Here is an example of how to talk people into buying tickets to a match:

Tuesday, June 26, 2012

Bruce Jenner-as-Olympics: Extreme Fakeover

There was a time when we though our Olympians were...natural, just like we thought our corn flakes were unprocessed, and...well hell we didn't even know what "genetically modified" corn was. Blood, sweat, tears, and "eat your Wheaties." I ate them growing up in the late 70's, although I did gobble up a @PopTarts411 once in a while! So watching the Olympic Trials for track and field this week, I saw 1976 Gold Medallist Bruce Jenner (now known more for his role in the Kardashian "reality" scum-spectacle) interviewed. His transformation mimics that of our elite athletes. His nose job, eye job, face lift, and all-around extreme martianesque makeover is symbolic of where the sport was in his era vs. what it has become. In both academic and public spaces we quibble, and sometimes vehemently argue, about how much testosterone women may possess for them to women. Of course, seldom is there mention of how little a man might have to qualify him for the women's division. The point is that, like Bruce Jenner's face, elite athletics has become tough to watch at times, but like the clearly brilliant audiences who remained glued to the latest Kardashian escapades, I still watch...if just for the presence of a wrinkle in time.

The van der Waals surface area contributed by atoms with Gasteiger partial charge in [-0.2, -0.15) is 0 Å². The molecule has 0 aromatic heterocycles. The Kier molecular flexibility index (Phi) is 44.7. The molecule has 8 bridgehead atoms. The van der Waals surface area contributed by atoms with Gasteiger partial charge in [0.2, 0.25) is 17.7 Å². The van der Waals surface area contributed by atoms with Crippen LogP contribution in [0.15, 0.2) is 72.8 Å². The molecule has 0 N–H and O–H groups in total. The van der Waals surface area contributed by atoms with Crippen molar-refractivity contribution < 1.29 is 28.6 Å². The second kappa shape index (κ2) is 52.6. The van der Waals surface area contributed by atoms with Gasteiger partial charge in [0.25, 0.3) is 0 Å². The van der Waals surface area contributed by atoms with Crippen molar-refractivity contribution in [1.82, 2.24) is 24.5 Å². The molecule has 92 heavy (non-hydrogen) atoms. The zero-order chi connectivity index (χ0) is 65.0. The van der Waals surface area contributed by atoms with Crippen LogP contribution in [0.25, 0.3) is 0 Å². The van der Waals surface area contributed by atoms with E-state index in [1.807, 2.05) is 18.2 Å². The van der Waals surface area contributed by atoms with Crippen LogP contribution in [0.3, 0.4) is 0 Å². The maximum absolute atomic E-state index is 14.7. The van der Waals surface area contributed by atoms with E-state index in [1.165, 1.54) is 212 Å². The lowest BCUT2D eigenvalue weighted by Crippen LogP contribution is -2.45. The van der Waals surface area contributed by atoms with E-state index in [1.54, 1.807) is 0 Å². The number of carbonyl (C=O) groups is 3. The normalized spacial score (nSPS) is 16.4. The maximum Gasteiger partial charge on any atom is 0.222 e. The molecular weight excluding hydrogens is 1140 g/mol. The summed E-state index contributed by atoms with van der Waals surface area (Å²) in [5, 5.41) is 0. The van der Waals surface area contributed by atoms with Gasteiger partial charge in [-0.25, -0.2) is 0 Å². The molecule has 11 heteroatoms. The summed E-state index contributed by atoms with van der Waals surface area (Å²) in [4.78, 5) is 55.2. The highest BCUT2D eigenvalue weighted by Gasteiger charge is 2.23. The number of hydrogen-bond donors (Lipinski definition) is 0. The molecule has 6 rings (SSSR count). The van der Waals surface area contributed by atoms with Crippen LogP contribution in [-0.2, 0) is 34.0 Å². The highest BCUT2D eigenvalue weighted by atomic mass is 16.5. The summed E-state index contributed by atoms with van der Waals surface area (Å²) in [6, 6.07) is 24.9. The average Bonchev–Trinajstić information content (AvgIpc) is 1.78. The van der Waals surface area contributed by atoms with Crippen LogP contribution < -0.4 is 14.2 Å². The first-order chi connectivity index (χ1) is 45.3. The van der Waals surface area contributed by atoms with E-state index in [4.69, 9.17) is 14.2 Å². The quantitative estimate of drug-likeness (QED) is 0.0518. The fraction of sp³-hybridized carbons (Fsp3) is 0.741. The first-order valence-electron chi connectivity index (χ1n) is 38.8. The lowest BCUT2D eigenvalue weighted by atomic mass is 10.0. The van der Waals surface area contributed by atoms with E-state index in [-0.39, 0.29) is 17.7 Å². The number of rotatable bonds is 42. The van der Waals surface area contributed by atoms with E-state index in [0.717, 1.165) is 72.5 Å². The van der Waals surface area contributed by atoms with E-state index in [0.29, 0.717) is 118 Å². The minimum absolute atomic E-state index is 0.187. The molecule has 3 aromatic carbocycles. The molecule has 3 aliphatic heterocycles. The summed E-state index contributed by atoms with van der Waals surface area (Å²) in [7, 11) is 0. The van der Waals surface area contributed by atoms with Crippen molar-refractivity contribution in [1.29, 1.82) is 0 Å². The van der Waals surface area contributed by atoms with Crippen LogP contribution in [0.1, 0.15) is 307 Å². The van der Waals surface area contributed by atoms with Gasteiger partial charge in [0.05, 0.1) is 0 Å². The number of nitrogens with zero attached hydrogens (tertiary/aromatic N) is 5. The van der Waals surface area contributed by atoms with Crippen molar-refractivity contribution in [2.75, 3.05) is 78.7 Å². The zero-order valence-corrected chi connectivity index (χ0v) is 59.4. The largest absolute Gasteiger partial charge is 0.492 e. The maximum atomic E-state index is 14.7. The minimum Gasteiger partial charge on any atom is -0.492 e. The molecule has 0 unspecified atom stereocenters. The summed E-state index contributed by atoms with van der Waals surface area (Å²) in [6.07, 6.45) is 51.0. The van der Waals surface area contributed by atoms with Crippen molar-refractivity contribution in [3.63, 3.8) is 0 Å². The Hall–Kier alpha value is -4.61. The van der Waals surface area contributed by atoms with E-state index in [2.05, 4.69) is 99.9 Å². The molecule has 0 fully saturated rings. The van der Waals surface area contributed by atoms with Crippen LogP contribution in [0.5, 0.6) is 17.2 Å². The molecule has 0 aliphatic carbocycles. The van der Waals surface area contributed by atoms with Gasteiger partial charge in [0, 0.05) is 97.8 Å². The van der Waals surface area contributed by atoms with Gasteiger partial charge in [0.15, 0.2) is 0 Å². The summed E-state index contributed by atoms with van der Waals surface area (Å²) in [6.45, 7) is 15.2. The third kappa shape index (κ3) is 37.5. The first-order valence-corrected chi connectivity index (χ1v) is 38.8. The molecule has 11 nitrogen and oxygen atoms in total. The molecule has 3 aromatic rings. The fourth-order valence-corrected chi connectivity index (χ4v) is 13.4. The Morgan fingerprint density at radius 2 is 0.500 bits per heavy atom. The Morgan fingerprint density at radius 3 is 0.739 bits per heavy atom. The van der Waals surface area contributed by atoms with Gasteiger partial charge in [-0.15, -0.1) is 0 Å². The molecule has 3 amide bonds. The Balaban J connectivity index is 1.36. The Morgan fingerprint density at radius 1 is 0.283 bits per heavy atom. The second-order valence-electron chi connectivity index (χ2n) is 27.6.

P.S. Don't forget to follow my new Twitter:!/DrTedsportcult